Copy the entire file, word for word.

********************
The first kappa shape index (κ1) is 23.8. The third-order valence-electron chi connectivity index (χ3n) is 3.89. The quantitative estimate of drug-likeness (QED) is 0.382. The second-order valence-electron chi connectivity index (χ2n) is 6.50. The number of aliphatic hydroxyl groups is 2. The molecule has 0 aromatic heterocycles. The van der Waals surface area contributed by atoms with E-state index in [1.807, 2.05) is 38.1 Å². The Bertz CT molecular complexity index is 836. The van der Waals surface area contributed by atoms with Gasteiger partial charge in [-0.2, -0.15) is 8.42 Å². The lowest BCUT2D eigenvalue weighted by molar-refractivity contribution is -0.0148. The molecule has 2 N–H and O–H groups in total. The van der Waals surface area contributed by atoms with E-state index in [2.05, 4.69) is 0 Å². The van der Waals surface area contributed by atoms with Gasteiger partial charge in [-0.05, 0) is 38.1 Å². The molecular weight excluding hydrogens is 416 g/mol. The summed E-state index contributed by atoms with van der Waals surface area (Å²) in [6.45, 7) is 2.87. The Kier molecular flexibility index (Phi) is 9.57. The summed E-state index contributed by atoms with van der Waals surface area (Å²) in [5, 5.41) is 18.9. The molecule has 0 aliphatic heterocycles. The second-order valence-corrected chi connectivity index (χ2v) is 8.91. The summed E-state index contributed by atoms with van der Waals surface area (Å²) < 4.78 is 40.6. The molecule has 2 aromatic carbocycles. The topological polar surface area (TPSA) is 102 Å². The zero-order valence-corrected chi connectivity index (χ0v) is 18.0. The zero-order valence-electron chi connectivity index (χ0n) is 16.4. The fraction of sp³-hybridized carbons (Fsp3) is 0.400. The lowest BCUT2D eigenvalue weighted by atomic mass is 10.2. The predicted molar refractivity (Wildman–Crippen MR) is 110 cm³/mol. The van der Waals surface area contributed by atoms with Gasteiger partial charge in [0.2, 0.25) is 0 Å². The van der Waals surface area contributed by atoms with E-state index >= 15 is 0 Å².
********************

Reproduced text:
The first kappa shape index (κ1) is 23.8. The third-order valence-electron chi connectivity index (χ3n) is 3.89. The quantitative estimate of drug-likeness (QED) is 0.382. The second-order valence-electron chi connectivity index (χ2n) is 6.50. The number of aliphatic hydroxyl groups is 2. The molecule has 0 aromatic heterocycles. The van der Waals surface area contributed by atoms with E-state index in [1.807, 2.05) is 38.1 Å². The Bertz CT molecular complexity index is 836. The van der Waals surface area contributed by atoms with Gasteiger partial charge in [-0.2, -0.15) is 8.42 Å². The lowest BCUT2D eigenvalue weighted by molar-refractivity contribution is -0.0148. The molecule has 2 N–H and O–H groups in total. The van der Waals surface area contributed by atoms with E-state index in [2.05, 4.69) is 0 Å². The van der Waals surface area contributed by atoms with Gasteiger partial charge in [-0.05, 0) is 38.1 Å². The molecular weight excluding hydrogens is 416 g/mol. The summed E-state index contributed by atoms with van der Waals surface area (Å²) in [6.45, 7) is 2.87. The Kier molecular flexibility index (Phi) is 9.57. The summed E-state index contributed by atoms with van der Waals surface area (Å²) in [5, 5.41) is 18.9. The molecule has 0 aliphatic heterocycles. The second-order valence-corrected chi connectivity index (χ2v) is 8.91. The summed E-state index contributed by atoms with van der Waals surface area (Å²) < 4.78 is 40.6. The molecule has 2 aromatic carbocycles. The topological polar surface area (TPSA) is 102 Å². The zero-order valence-corrected chi connectivity index (χ0v) is 18.0. The zero-order valence-electron chi connectivity index (χ0n) is 16.4. The fraction of sp³-hybridized carbons (Fsp3) is 0.400. The lowest BCUT2D eigenvalue weighted by atomic mass is 10.2. The predicted molar refractivity (Wildman–Crippen MR) is 110 cm³/mol. The van der Waals surface area contributed by atoms with Gasteiger partial charge in [0.2, 0.25) is 0 Å². The van der Waals surface area contributed by atoms with E-state index >= 15 is 0 Å².